A passionate startup community
Established in 2005, the Carolina Challenge has become one of the most dynamic and exciting hallmarks of the UNC entrepreneurship ecosystem. As UNC’s flagship new venture competition, the Carolina Challenge gives students, staff, faculty, and alumni the chance to win seed funding for their early-stage idea.
Approximately $50K in total prize money is distributed amongst the most promising ventures each year, with a top prize of $15K. Perhaps most alluring about the Carolina Challenge, however, is that it welcomes such a diverse population of aspiring entrepreneurs from throughout the University community. Individuals from 30 different disciplines across campus participated in the 2012 competition.
More than a competition
The Carolina Challenge is much more than a business plan competition. A robust series of networking events and educational workshops held throughout the academic year provide aspiring entrepreneurs with hands-on experience in evaluating and communicating their venture ideas.
Also, venture pitch events such as IdeaHatch and Pitch Party are catalysts for dynamic interactions between students and seasoned entrepreneurs eager to offer their mentorship. In fact, nearly 200 entrepreneurs, industry experts and alumni generously donate their time and energies to the Challenge program each year. This vibrant and extensive support network is one of the Carolina Challenge’s greatest strengths.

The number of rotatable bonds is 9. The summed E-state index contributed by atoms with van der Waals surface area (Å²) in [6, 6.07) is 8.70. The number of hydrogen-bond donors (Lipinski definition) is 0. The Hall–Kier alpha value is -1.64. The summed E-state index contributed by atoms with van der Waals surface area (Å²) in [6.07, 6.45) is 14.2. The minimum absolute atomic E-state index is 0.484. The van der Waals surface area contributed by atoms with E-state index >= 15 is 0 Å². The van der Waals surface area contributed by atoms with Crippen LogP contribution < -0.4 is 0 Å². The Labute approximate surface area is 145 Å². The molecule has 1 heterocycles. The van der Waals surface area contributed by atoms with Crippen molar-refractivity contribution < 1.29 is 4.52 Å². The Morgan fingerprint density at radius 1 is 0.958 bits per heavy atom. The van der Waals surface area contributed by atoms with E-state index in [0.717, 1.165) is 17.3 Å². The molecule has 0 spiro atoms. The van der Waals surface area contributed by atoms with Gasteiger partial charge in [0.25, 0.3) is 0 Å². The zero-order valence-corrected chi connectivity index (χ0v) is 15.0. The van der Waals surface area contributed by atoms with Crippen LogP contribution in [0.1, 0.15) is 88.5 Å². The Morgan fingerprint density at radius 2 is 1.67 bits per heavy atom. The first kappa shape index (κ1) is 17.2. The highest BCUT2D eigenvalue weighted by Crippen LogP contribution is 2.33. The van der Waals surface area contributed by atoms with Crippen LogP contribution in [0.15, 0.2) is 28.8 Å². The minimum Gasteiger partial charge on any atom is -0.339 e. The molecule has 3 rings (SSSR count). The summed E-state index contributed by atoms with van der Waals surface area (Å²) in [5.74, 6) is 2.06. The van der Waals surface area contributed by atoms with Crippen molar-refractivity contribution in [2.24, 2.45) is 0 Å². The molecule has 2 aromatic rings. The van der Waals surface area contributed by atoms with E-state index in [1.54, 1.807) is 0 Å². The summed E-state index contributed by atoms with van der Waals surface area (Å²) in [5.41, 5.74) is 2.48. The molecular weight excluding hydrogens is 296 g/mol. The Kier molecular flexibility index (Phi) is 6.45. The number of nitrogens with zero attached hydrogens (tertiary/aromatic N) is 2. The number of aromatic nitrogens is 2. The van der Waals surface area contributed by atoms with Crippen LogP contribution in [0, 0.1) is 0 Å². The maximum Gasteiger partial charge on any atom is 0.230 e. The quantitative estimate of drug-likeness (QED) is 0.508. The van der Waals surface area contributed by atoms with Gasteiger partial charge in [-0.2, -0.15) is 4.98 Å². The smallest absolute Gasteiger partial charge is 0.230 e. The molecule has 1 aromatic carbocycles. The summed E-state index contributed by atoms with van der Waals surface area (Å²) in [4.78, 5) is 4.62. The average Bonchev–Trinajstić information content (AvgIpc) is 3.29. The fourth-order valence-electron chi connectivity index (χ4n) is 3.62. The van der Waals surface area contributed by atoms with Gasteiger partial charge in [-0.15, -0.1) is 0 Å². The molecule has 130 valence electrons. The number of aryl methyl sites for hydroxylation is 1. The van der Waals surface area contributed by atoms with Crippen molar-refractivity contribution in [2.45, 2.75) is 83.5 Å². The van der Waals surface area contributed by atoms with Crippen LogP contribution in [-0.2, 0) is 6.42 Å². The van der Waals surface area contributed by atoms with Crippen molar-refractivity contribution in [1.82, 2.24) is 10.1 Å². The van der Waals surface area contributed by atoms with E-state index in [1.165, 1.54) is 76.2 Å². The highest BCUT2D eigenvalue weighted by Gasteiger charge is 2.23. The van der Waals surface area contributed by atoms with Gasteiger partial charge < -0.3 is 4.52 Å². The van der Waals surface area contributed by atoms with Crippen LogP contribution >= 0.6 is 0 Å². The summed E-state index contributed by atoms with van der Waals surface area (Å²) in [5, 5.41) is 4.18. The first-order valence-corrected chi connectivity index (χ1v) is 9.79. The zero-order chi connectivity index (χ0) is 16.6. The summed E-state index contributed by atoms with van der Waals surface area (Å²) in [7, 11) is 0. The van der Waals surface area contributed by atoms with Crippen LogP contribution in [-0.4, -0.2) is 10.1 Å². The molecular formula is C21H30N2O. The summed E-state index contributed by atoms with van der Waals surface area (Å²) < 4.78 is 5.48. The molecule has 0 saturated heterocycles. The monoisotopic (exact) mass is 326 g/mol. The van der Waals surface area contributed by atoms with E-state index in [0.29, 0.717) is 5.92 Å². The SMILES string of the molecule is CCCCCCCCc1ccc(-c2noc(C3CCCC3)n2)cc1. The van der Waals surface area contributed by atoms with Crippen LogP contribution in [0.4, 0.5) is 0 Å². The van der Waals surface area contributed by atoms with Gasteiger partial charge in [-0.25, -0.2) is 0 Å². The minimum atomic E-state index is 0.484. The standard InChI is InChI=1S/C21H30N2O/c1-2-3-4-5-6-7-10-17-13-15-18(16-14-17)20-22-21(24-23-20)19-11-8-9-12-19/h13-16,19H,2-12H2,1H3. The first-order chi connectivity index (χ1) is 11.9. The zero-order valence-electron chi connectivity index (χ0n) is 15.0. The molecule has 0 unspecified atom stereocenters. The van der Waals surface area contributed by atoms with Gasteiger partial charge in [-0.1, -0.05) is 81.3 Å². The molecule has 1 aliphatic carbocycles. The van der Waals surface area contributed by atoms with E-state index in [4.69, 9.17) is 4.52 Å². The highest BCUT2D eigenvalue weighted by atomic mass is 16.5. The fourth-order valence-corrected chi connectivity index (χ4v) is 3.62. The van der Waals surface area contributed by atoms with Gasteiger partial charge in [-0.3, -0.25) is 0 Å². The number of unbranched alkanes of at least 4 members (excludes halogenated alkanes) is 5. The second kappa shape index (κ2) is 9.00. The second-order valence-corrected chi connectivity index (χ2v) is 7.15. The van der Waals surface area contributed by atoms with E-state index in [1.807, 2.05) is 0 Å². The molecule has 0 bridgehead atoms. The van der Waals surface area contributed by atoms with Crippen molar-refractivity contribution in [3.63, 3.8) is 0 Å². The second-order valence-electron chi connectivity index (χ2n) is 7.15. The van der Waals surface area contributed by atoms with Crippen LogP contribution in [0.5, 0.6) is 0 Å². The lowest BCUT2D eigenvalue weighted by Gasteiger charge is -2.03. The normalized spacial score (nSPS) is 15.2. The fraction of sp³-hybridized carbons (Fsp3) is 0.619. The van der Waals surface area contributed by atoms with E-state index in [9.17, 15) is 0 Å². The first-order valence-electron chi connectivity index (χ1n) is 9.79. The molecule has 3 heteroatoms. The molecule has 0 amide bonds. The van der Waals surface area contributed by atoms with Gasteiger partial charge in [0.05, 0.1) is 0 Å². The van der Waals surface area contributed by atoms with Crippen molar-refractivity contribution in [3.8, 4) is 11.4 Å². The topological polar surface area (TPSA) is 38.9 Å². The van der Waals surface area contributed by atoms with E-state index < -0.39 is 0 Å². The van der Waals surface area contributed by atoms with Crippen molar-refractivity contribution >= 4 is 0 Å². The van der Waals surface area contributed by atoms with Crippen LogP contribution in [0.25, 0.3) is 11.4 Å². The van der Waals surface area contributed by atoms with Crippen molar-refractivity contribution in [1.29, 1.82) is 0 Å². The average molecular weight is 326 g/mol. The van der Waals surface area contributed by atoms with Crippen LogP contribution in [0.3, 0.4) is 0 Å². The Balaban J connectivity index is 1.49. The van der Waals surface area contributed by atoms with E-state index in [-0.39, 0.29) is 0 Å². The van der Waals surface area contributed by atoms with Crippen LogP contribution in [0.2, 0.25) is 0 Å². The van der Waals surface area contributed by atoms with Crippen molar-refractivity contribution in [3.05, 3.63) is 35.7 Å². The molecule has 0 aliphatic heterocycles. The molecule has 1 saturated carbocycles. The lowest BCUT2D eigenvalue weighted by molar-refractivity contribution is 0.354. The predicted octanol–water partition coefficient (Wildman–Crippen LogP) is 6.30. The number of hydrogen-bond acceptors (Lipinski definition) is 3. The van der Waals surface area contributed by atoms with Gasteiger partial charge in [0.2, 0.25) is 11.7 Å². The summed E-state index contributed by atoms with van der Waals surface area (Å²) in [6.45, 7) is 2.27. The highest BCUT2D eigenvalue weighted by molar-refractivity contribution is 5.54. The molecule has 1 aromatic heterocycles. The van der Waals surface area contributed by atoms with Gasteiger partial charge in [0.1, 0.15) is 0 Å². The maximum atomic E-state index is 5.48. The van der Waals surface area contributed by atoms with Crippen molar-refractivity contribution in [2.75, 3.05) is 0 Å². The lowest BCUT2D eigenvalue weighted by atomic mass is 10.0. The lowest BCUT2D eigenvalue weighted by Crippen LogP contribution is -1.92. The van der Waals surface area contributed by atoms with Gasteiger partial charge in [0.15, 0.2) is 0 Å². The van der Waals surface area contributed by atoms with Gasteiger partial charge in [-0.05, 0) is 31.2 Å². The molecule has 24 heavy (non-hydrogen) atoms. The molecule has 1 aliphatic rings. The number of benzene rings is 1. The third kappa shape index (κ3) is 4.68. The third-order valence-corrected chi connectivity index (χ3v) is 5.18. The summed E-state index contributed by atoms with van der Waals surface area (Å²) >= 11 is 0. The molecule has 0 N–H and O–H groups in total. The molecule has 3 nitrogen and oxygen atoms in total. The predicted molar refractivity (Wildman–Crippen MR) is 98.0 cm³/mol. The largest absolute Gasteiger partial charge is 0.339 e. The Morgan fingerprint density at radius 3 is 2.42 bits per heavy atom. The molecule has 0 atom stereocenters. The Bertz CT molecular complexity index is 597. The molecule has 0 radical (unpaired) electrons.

How it works
The Carolina Challenge is segmented into several tracks to help match teams with judges who have the relevant expertise to evaluate each opportunity. The competition itself is characterized by several distinct stages (or rounds) of increasing difficulty in terms of competitiveness and required preparation.
In the initial Elevator Pitch Round, teams deliver a brief venture pitch and answer several minutes of questions from a panel of judges. Teams who advance to the Semifinals must write and submit a business plan as part of their required deliverables.
In the spirit of building a more open and instructive competition experience, teams are given the opportunity to observe the pitches of other teams in their assigned room. After the pitches and Q&A sessions have concluded, judges and teams engage in an interactive Round Robin feedback session. The Round Robin provides teams with the opportunity to receive individualized advice from the judges as well as follow up on specific questions or concerns. This format has proven successful in part because it eradicates previous realities of venture competitions as predominantly transactional experiences and transforms them into valuable learning experiences.
Visit the Carolina Challenge website